Above: Kameelah Martin dressed in traditional white attire worn by initiates of the Yoruba religion. Initiates wear all white for a year as well as for a week after undergoing the Yoruba initiation. White symbolizes a rebirth. (Photo by Catie Cleveland)
Kameelah Martin, dean of the Graduate School and professor of African American studies and English at the College of Charleston, has spent the last 10 years researching the ancient Yoruba religion of West Africa, a religious practice that came to the Americas during the transatlantic slave trade. The practice has flourished in places with large Catholic communities like Cuba, a country that is known for having the most pristine practice outside of Nigeria.
On this episode of Speaking Of … College of Charleston, Martin discusses her personal evolution from researcher and scholar to initiate of the Yoruba religion. The experience was a spiritual and professional journey for Martin, who wanted to evolve as a scholar and learn about African spirituality in real time.
In the summer of 2022, after extensive preparation, she traveled to Cuba to participate in the initiation ceremony and undergo the 375-day process as an initiate.
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Featured on this Episode
Kameelah L. Martin is dean of the Graduate School and professor of African American studies and English at the College of Charleston. She joined the College in 2017 and assumed the role of dean of the Graduate School in 2021.
As dean of the Graduate School, University of Charleston, South Carolina, Martin serves as chief administrator and advocate for graduate education. She aims to expand, revise and develop graduate programs that align with the College’s mission and serve the community. She follows national and international patterns and initiatives in graduate education and provides leadership and oversight on recruitment, admissions and academic progress, including a focus on increasing diversity and the visibility of graduate education on campus. She collaborates with program directors to implement policies and curriculum changes that improve graduate student retention, degree completion, professional opportunities and overall success.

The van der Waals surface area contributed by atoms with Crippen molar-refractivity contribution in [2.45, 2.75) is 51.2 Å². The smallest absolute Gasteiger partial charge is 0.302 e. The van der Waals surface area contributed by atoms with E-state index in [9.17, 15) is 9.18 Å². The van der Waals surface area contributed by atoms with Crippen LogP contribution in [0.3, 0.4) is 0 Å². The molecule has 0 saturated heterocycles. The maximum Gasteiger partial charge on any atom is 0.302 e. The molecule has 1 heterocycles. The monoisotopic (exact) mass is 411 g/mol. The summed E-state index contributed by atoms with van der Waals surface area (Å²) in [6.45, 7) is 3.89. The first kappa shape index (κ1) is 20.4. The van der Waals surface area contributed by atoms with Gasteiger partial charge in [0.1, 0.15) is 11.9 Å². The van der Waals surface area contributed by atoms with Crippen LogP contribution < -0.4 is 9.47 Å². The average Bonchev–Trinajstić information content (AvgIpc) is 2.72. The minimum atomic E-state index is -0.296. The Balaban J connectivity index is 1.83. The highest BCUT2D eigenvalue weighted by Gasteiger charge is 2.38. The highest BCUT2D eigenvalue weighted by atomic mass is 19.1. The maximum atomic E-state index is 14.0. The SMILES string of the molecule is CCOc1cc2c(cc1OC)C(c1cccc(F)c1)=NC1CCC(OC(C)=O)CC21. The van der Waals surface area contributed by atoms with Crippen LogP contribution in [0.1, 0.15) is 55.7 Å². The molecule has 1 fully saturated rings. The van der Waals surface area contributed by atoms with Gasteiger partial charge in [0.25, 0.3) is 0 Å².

Martin holds a doctorate in African American literature and folklore from Florida State University, a master’s in Afro-American studies from the University of California Los Angeles and a bachelor’s in English with an Africana studies minor from Georgia Southern University.
Prior to joining the College, Martin held faculty positions at Georgia State University, the University of Houston and Savannah State University.
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Martin’s research explores the lore cycle of the conjure woman, or Black priestess, as an archetype in literature and visual texts. Other areas of interest include the evolution of 20th century Black folk heroes, the fiction of Tina McElroy Ansa, Gullah Geechee heritage and culture, African American genealogical research and the writing of family histories.
Martin is the author of a number of works, including Conjuring Moments in African American Literature: Women, Spirit Work, & Other Such Hoodoo, about how African American authors have shifted, recycled and reinvented the conjure woman as a figure primarily in 20th century fiction, and Envisioning Black Feminist Voodoo Aesthetics: African Spirituality in American Cinema, which explores the priestess figure in American cinema. She also co-edited The Lemonade Reader, an academic look at the work of pop icon Beyoncé.
Martin is a member of the College Language Association, Modern Language Association, National Council for Black Studies, South Atlantic Modern Language Association, Association for the Study of the Worldwide African Diaspora, the Association for the Study of African American Life and History, the African American Historical and Genealogical Society, and Zeta Phi Beta Sorority, Inc.
Resources for this Episode
Yoruba Religion of Southwestern Nigeria, SCETV
Brooks, Kinitra, Kameelah L. Martin, and LaKisha Simmons. “Conjure Feminism: Toward a Genealogy.” Hypatia 36, no. 3 (2021): 452–61.
Gleason, Judith, Elisa Mereghetti, Teresita Martinez, Miriam Cruz, Francisco Rivela, and Judith Gleason. The King Does Not Lie. New York, NY: Filmakers Library, 1993.
Martin, Kameelah. “Envisioning Black Feminist Voodoo Aesthetics: African Spirituality in American Cinema” (2016)
Martin, Kameelah. “Conjuring Moments in African American Literature: Women, Spiritwork, and Other Such Hoodoo” (2012)